▶️ Two Sisters men sending critical supplies to frontline Ukrainian platoon


A Ukrainian sniper and reconnaissance platoon operating on the front lines has a link to Central Oregon. Supporters here have dubbed them Platoon 541 and are sending as many supplies as they can.

But it’s really the story of two friends, 6,000 miles apart, and a wartime mission that keeps them connected.

It’s a bitter cold day for a walk in Redmond’s dry canyon with Artem Braginets,  with more snow, wind and sub-freezing temperatures ahead.

“I thought the time for wars was way over after the second World War,” Artem says.

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Artem Braginets
Artem Braginets


But it’s just a stroll and a conversation. On this day, nobody’s trying to kill us or destroy nearby power plants. But that’s exactly what’s happening to Artems‘ friends back home in Ukraine right now.

Especially his childhood friend, Nikolai.

“He’s a year older than I am so he was always the older, cool friend who lived in the capitol and i lived in the little city outside,” said Artem. “We would go fishing we would go to the village we would have lots and lots of fun. My best, funnest memories of childhood was with Nikolai.”

That childhood friend has grown up to be Lieutenant Nikolai Venglovski, leading a 30-man sniper and recon platoon against the Russian army.

Nikolai Venglovski
Nikolai Venglovski


“Ukraine is a tiny country compared to Russia and they said ‘No, you’re not taking our land,'” said Artem.

And they need all the help they can get. Artem and his neighbor, MichaelFassett, have been shipping supplies to Platoon 541 to help with the frontline fighting.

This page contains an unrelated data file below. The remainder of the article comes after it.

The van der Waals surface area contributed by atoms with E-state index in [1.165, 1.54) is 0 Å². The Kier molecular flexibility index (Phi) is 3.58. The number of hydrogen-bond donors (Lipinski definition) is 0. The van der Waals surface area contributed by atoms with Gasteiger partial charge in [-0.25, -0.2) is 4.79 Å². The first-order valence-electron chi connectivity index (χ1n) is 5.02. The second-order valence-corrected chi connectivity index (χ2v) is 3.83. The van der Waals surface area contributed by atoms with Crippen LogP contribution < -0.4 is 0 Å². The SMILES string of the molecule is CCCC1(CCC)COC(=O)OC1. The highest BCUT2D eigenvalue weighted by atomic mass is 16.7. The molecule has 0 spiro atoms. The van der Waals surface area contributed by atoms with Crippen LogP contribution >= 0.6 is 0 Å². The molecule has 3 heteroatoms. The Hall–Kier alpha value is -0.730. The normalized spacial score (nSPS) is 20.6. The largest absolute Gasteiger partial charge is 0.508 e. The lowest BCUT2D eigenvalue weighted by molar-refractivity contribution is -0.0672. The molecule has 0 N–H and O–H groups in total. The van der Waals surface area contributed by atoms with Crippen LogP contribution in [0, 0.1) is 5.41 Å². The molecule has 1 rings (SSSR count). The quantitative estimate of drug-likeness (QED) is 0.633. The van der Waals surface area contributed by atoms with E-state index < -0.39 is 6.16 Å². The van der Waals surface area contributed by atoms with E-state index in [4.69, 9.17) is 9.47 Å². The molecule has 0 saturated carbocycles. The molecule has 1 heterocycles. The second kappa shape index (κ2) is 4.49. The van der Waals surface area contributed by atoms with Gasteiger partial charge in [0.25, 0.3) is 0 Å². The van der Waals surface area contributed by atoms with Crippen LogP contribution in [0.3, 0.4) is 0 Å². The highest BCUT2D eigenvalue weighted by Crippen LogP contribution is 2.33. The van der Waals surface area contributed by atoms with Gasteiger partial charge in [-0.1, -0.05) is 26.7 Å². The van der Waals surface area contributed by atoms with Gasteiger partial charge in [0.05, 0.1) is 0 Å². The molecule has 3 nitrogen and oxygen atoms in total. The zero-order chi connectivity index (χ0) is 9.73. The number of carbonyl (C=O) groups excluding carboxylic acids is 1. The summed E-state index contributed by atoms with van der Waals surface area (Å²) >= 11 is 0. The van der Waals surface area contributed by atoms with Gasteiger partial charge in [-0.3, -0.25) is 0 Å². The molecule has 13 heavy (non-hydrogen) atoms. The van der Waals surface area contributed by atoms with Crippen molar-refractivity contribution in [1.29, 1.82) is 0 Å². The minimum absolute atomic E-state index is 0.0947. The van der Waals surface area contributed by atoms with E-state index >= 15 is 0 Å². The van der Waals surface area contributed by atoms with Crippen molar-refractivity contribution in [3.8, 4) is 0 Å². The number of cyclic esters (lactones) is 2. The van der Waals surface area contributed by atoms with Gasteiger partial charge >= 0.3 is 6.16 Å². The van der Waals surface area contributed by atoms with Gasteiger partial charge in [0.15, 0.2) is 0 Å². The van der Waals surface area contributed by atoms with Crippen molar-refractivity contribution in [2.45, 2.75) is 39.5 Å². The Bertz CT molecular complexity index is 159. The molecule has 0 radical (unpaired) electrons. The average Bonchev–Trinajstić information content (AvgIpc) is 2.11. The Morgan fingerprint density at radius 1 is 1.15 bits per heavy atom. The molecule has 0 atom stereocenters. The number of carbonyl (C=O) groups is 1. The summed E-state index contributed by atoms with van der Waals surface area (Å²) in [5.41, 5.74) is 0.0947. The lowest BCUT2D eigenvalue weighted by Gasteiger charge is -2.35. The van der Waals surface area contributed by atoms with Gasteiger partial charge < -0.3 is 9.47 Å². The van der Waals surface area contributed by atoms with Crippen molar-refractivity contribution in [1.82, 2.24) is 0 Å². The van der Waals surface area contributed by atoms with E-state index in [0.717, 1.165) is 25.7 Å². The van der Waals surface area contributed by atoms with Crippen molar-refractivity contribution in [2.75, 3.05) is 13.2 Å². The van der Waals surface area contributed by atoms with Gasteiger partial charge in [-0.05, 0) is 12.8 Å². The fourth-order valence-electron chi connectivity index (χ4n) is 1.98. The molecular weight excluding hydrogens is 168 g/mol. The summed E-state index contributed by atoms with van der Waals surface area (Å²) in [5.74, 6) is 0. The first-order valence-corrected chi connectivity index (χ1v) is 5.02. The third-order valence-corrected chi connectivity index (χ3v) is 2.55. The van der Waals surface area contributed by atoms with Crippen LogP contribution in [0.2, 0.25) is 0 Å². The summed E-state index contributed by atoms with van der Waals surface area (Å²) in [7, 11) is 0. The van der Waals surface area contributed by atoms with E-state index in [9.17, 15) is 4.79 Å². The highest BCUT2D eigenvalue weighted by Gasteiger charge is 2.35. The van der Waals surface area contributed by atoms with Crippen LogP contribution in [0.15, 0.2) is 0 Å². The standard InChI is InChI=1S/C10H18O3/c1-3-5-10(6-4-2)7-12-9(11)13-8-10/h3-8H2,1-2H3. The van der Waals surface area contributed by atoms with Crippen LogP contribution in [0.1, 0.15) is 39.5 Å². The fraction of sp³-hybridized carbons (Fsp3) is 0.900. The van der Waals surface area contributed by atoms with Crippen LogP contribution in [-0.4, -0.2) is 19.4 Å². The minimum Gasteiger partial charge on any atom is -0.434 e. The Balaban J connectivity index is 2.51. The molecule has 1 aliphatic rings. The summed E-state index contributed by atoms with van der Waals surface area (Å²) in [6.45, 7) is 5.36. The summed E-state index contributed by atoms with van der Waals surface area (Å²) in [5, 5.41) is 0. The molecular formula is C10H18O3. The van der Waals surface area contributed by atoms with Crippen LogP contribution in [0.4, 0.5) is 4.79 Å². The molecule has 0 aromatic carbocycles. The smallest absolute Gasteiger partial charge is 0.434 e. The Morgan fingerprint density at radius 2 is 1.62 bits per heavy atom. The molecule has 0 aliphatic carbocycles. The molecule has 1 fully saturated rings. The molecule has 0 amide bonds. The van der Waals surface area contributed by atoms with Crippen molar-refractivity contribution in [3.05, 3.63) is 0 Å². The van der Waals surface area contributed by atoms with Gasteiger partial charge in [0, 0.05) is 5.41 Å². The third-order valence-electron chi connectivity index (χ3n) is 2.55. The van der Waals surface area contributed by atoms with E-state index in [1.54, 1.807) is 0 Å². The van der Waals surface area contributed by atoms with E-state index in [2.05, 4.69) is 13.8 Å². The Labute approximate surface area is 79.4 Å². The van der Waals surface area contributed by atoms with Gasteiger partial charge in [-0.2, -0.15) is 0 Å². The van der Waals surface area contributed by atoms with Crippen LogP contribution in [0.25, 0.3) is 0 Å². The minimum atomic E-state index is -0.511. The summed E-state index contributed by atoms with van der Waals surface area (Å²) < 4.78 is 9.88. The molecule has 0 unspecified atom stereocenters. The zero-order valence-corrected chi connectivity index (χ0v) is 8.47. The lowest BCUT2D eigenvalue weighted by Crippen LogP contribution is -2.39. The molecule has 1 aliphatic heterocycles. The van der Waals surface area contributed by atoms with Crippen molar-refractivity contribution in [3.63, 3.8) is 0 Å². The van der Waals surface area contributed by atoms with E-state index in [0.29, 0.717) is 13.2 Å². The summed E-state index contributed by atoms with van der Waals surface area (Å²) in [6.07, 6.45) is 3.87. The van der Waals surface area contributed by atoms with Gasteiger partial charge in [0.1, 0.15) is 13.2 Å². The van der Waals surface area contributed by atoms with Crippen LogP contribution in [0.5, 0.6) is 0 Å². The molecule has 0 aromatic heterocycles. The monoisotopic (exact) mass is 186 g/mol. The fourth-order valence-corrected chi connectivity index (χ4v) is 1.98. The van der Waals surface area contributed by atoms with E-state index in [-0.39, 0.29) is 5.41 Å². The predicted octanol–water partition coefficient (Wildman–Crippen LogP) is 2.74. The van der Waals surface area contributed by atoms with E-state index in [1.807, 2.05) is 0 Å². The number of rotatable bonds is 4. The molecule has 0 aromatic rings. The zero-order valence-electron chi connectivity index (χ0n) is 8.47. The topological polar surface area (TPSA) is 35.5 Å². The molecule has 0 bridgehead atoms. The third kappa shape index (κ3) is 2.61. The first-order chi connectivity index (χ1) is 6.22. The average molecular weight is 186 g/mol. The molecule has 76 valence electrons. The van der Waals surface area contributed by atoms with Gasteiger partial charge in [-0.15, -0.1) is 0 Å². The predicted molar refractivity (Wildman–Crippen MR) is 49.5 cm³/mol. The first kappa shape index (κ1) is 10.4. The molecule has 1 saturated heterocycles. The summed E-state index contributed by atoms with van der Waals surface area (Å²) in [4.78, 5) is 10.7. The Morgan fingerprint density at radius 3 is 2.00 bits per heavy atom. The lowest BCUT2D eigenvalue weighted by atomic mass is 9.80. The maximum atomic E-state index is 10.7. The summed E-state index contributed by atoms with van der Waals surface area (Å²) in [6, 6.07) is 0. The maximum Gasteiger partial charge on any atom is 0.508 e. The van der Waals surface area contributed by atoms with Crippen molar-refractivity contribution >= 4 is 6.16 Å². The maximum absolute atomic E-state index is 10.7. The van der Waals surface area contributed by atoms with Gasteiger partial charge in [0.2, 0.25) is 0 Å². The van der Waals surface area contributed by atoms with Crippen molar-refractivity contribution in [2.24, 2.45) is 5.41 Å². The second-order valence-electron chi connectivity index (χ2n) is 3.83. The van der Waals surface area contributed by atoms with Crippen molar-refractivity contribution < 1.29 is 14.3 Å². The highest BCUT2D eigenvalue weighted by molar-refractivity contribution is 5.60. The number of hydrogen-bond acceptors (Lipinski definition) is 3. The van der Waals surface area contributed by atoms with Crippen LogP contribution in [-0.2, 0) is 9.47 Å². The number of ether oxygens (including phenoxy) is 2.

“We are sending another drone,” said Artem. “And dummy hand grenades for training.”


Also, long-barrel pellet guns for training 

But Platoon 541 is also asking for the basics of life in a wartime winter.

“A pair of socks seems very basic but I didn’t realize until I talked to Nikolai recently — I didn’t realize how important having that pair of socks is.

So this shipment is mostly about keeping them warm.

There are some days after the bombings that they cannot get the electricity back up fast enough. And also every shelling, all the windows are gone,” said Artem.

Heated socks. Batteries to charge them. Solar chargers. Winter hats.

“They ask for colors that will be as close to military colors as possible,” said Artem.

Michael, from Sisters, has been instrumental in gathering and shipping the goods. 

“You see it on TV every day and who wouldn’t be having a feeling for those poor people over there that are suffering,” said Michael. We’ll stay with it I think as long as the Ukrainians are in need which it looks like it could be a while.”

Artem says it’s people like Michael who help the most.

Michael Fassett
Michael Fassett


Nikolai shares his gratitude from afar.

“You’re not just friends, you are comrades,” Nikolai and some of his men say in a cell phone.

“The enemy doesn’t sleep,” they add, “Every minute they are trying to break and destroy every piece of our land.”

It’s a thank you from the front. From a country under siege. From a platoon tagged with a local area code.

“I am very very proud to see my people stand up and fight for their rights for their land,” said Artem.

And a long-distance thank you from a longtime friend — two men hoping for a reunion in happier times.

“I can’t wait for that moment when I can go into Ukraine and give him a huge hug. Yeah, really looking forward to it,” said Artem.

Michael has also put together a dinner fundraiser, set for the Jackelope Grill in Bend this Sunday at 5:30 p.m. You can reserve a spot here. If you can’t make it but still want to contribute, go to platoon541.org.


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